[xsl] Three announcements!

Subject: [xsl] Three announcements!
From: "Michael Kay mike@xxxxxxxxxxxx" <xsl-list-service@xxxxxxxxxxxxxxxxxxxxxx>
Date: Tue, 7 Feb 2017 19:26:43 -0000
7 February 2017 is a big day for XSLT...

ONE: The second and definitely the final Candidate Recommendation for XSLT 3.0
has been published at


There aren't any exciting feature differences since the previous CR from
November 2015, but there's a lot of minor tidying-up of detail, including a
few syntax changes (e.g. xsl:stream becomes xsl:source-document so it can
handle streaming an non-streaming symmetrically, like the rest of the

There is intended to be a very short review period of about a month, after
which the spec goes to PR and then to W3C Advisory Committee vote. The end of
the tunnel is definitely in sight!

TWO: Saxon-JS 1.0 is released.

Odd, isn't it, how you can demonstrate an exciting new product six weeks after
you start coding, and then it takes another year to get to a product quality
release 1.0. Getting through thousands of XPath and XSLT conformance tests on
half a dozen browser platforms takes time, and we wanted to do it thoroughly.
But finally, in time for XML Prague 2017, it's done. Congratulations to my
colleague Debbie Lockett who led this project.

Details are here: http://www.saxonica.com/saxon-js/index.xml

The web site, of course, is itself powered by Saxon-JS.

Along the way we added some important capability, previewed by John Lumley at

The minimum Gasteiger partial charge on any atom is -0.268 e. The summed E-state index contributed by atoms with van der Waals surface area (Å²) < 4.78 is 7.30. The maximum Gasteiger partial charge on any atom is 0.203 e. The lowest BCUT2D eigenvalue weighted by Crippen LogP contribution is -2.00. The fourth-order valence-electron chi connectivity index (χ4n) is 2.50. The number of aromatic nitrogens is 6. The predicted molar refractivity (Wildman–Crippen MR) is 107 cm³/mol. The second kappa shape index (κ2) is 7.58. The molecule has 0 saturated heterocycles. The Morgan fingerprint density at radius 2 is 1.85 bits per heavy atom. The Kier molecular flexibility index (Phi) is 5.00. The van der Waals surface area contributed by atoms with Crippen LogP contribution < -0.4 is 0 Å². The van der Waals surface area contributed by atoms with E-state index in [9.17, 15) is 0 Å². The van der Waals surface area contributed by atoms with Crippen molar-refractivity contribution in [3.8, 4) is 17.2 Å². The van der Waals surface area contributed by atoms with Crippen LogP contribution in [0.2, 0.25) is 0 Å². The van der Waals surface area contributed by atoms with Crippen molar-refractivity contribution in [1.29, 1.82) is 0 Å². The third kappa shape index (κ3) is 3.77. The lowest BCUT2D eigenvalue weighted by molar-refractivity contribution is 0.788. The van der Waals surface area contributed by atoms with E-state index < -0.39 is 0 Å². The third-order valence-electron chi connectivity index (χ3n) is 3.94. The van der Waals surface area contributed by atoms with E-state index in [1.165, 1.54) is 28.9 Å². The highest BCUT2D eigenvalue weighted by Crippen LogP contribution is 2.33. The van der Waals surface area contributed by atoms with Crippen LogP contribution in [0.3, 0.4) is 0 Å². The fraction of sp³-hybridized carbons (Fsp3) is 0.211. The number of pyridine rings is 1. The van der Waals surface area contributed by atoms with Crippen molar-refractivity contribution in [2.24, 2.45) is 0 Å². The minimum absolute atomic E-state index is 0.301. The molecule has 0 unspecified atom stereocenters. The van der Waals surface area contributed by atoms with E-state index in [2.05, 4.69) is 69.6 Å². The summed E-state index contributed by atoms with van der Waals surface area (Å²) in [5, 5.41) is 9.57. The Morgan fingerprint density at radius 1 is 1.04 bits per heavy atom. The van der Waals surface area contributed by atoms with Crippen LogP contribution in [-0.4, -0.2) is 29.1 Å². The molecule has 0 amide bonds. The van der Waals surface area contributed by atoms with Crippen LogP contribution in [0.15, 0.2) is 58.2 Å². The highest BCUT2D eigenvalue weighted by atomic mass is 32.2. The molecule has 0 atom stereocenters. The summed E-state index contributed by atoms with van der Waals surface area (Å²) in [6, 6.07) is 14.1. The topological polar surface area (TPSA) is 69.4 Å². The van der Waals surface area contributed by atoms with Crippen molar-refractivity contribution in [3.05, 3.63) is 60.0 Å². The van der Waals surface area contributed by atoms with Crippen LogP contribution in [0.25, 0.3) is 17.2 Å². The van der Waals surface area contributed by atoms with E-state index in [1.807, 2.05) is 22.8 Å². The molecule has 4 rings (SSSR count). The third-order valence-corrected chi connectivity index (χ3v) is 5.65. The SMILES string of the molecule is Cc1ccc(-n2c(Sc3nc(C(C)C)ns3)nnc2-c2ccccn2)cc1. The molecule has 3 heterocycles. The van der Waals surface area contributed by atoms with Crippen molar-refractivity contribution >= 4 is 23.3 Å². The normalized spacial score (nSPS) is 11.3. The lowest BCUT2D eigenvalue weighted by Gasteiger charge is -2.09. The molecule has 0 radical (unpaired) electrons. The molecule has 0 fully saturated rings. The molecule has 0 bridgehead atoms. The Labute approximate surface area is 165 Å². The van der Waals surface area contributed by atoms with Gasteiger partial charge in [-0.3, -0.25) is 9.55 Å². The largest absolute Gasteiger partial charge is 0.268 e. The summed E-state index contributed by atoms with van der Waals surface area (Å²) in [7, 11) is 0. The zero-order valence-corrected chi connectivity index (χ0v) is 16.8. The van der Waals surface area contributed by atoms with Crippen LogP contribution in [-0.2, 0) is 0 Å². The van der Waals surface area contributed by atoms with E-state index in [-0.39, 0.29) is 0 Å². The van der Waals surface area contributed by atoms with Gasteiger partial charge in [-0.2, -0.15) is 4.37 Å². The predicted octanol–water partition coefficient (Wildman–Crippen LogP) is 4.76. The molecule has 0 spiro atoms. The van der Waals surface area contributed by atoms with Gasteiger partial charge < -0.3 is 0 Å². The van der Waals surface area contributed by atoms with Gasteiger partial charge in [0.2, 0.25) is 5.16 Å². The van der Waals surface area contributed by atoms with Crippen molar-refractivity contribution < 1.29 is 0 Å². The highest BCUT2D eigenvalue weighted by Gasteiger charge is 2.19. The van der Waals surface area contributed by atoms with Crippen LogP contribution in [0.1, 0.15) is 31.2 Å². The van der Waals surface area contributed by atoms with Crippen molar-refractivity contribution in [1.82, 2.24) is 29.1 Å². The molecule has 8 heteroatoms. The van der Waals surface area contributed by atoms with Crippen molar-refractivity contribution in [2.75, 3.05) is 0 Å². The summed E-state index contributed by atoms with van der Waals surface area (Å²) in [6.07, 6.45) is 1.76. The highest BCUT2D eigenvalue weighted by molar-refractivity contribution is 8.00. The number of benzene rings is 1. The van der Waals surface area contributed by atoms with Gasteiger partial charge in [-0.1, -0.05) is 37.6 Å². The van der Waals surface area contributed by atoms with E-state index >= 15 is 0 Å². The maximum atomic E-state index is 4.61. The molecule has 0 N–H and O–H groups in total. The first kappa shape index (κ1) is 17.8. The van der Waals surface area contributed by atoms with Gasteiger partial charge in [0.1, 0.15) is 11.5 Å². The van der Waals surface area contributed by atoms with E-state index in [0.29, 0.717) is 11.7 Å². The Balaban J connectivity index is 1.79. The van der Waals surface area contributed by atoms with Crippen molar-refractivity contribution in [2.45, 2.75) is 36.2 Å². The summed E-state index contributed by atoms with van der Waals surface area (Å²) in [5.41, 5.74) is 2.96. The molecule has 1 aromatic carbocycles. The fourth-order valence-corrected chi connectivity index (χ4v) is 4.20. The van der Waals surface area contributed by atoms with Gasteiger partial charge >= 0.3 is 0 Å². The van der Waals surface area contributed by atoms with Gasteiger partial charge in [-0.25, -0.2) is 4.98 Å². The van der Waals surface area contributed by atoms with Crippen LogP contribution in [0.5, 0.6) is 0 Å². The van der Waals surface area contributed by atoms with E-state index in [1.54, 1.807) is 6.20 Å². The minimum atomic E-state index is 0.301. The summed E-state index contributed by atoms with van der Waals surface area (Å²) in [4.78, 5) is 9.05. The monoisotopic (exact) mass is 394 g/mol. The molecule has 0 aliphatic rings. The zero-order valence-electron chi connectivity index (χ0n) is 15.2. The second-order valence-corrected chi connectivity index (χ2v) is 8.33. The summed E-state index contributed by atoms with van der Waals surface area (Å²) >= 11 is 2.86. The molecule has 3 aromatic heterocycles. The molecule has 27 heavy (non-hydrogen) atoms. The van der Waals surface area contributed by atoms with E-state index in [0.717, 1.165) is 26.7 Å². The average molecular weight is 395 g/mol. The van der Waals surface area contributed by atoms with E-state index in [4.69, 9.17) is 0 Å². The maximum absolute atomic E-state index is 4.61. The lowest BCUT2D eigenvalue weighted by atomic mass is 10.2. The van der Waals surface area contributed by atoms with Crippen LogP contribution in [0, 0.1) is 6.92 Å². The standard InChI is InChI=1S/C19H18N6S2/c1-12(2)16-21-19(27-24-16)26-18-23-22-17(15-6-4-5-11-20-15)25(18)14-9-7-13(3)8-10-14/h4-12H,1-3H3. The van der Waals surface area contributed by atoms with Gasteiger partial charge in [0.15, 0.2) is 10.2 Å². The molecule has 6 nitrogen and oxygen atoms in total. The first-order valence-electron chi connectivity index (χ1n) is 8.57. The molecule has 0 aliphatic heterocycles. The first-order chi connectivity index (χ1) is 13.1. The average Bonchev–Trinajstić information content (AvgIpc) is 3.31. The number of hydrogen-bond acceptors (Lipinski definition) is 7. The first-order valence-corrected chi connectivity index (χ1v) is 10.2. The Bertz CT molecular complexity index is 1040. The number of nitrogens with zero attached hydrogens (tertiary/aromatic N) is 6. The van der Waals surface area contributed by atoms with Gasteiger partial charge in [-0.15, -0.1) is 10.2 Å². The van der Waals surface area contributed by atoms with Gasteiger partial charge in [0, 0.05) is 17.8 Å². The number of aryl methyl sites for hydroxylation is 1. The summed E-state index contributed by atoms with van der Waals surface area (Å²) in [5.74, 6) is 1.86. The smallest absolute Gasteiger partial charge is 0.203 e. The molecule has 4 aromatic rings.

Balisage last year: the product now includes a complete XPath 3.1 engine, that
can be used to both parse and execute XPath queries in the browser, against
XML or HTML documents, invocable both via a Javascript API and via the XSLT
3.0 xsl:evaluate instruction.

THREE: A new maintenance release Saxon, on Java and .NET.

Well, that's a bit more mundane, since we've doing a new maintenance release
every six weeks for about fifteen years, but it's just a reminder that we
don't get distracted by the new and shiny stuff from the daily routine of
supporting our customers, fixing bugs, and doing everything we can to polish
the reliability, performance, and conformance of the product for the large
numbers of open source and commercial users whose work depends on it. Thanks
for all the feedback, we really appreciate it, and we will continue to try and
respond to it as rapidly as we can.

Michael Kay

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